The Netherlands’ cardboard floating houses, Wikkelboats, could be a housing solution for areas with limited space
Tiny cardboard houseboats might not be everyone’s cup of tea, but they’re seen as a housing solution in the disused ports of the Netherlands.
- The boats are made of 1.2 meter long cardboard segments weighing 500 kilograms
- The houseboats all have a bathroom, a separate bedroom and rollaway beds
- Houseboats could be part of a development plan for Dutch cities on the water
The Wikkelboats – or “wrap boats” in English – used for short-term accommodation are a quirky addition to the Rotterdam landscape, 73 kilometers southeast of the country’s capital, Amsterdam.
The floating houses are made of 1.2 meter long cardboard segments weighing 500 kilograms each.
Rest assured, the cardboard is coated with a waterproof layer and a layer of wood.
The segments are also modular, so the length of each house can be extended or reduced.
And the use of cardboard offers both excellent thermal and acoustic properties.
They are positioned on a floating pontoon.
Wikkelboat director Sander Waterval said he believes the uniqueness of the “floating homes” is not just the use of cardboard, but also the use of other recycled materials and solar panels.
“So it’s really about the construction process, but it’s also about the use,” Waterval said.
“If you have a very limited space in the Netherlands and, in particular, in Rotterdam as a growing and bustling city. Then you also look for places where people can go on the water and things like that.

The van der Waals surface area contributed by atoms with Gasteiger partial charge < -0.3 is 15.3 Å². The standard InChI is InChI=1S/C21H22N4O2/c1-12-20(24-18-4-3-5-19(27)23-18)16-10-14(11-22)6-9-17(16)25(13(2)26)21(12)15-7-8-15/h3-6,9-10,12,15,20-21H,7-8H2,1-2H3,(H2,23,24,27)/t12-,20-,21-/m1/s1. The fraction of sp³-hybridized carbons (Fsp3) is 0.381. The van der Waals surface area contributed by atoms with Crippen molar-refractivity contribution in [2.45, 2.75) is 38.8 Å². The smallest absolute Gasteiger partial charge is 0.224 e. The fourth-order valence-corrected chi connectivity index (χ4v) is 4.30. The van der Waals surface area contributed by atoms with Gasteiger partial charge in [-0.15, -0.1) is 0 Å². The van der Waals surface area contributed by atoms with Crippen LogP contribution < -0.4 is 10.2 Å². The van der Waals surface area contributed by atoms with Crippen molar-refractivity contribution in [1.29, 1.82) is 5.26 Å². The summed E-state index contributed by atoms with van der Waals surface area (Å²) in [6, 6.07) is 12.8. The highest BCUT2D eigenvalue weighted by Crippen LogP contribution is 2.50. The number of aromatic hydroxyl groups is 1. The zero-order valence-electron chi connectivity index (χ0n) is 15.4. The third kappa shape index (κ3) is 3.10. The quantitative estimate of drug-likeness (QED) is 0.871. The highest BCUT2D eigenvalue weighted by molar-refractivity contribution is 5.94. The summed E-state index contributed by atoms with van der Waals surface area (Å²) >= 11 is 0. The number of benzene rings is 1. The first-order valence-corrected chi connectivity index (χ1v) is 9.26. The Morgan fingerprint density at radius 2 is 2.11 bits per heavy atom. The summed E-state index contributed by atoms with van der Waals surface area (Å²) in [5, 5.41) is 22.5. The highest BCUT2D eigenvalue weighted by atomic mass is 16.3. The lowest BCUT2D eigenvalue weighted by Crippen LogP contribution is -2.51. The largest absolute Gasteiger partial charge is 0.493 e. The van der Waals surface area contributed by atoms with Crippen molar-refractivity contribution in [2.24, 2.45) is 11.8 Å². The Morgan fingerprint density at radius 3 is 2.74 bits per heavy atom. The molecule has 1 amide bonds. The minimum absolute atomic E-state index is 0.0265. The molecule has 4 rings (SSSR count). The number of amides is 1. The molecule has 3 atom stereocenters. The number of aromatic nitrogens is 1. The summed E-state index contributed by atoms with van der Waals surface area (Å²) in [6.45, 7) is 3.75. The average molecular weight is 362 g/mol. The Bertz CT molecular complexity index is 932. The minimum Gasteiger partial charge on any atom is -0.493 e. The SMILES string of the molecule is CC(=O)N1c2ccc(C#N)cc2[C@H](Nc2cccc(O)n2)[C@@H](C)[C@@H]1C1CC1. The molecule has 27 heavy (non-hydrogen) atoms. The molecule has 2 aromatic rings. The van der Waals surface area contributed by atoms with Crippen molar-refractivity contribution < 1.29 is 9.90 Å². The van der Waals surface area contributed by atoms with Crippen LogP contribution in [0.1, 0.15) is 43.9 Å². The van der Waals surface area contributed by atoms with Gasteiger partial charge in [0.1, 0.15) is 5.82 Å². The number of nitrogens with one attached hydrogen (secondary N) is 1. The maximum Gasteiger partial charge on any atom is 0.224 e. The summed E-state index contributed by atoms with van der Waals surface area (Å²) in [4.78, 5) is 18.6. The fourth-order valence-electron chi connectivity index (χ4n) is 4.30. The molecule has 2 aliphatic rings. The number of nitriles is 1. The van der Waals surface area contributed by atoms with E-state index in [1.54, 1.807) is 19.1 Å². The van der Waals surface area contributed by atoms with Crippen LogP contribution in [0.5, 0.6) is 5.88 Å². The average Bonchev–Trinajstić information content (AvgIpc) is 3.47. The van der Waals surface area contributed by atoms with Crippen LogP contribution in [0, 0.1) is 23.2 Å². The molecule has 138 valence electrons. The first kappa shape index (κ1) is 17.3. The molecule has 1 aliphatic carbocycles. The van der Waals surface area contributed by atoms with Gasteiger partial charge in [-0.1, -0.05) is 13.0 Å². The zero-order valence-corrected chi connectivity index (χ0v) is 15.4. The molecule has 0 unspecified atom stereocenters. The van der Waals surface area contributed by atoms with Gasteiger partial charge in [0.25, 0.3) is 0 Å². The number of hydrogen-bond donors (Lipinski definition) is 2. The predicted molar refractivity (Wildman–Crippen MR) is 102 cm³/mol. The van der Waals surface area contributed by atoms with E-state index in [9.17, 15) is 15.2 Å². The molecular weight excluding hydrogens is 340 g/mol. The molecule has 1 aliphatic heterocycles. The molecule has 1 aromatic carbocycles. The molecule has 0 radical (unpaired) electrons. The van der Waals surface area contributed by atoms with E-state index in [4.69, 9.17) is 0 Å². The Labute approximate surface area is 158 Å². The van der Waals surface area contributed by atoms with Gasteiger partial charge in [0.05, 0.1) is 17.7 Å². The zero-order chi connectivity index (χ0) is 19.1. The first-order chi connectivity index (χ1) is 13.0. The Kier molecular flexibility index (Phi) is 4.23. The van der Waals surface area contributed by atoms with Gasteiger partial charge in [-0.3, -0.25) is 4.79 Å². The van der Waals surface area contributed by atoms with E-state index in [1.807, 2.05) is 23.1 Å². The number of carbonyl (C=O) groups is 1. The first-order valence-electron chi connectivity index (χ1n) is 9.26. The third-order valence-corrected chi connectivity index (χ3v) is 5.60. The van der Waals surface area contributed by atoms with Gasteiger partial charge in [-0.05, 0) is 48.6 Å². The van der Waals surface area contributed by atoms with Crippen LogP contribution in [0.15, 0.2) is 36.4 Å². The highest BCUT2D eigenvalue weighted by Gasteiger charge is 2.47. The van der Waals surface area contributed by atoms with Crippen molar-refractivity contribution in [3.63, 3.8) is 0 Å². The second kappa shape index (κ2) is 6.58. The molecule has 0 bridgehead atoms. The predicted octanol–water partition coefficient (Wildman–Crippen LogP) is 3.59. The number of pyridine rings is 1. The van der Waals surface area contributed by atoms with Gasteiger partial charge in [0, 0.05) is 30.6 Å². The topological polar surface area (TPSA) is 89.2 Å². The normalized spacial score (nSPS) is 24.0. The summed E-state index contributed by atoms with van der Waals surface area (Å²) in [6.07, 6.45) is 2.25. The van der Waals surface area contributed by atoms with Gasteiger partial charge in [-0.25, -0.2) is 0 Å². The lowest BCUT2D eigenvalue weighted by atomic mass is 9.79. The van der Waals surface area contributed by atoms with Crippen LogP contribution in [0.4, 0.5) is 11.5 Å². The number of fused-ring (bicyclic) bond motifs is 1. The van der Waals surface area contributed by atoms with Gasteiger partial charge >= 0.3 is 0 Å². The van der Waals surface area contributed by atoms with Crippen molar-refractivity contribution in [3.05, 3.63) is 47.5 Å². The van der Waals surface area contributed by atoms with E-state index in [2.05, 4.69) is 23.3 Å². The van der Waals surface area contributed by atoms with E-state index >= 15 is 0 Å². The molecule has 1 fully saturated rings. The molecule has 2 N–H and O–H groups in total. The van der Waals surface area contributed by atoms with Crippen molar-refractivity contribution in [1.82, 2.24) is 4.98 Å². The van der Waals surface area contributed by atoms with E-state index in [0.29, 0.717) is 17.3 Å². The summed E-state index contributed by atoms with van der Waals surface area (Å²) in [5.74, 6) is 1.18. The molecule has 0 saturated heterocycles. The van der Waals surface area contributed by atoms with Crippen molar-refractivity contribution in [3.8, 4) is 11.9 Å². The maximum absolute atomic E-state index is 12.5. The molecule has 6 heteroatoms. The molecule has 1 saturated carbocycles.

“And it’s also that the square meters are used in a very multifunctional way.
The houses all have a bathroom, a separate bedroom, folding beds built into the wall and a fold-out television.
And, in the same space-saving strategy, there’s also a hidden hot tub.
“You don’t see it during the day. You just sit on the jacuzzi deck because it’s below deck,” Mr Waterval said.
Founded four years ago, Wikkelboat – which is also the name of the company – has seven of its houseboats in the port of Rijnhaven, Rotterdam.
There are two more houseboats on the Dieze river in ‘s-Hertogenbosch, the capital of the North Brabant region.
Wikelboats could also be part of a planning solution to develop Dutch cities on water.
A flagship example is the floating building of the Global Center on Adaptation (GCA) in Rotterdam.
It is the largest floating office in the world, moored in the port of Rijnhaven, and illustrates the need for climate adaptation.
Vera Bauman – who works on the ‘Water in the Municipality of Rotterdam’ project – said that with all of its inner city ports disused, the city wanted to connect water to areas behind the old ports.
“So we are now thinking about developing the city in connection with water,” she said.
For overnight stays, Wikkelboat charges between 250 euros ($370) and 350 euros ($520) per night.
The company is planning new projects in various Dutch and Belgian cities with old ports that aspire to a new purpose.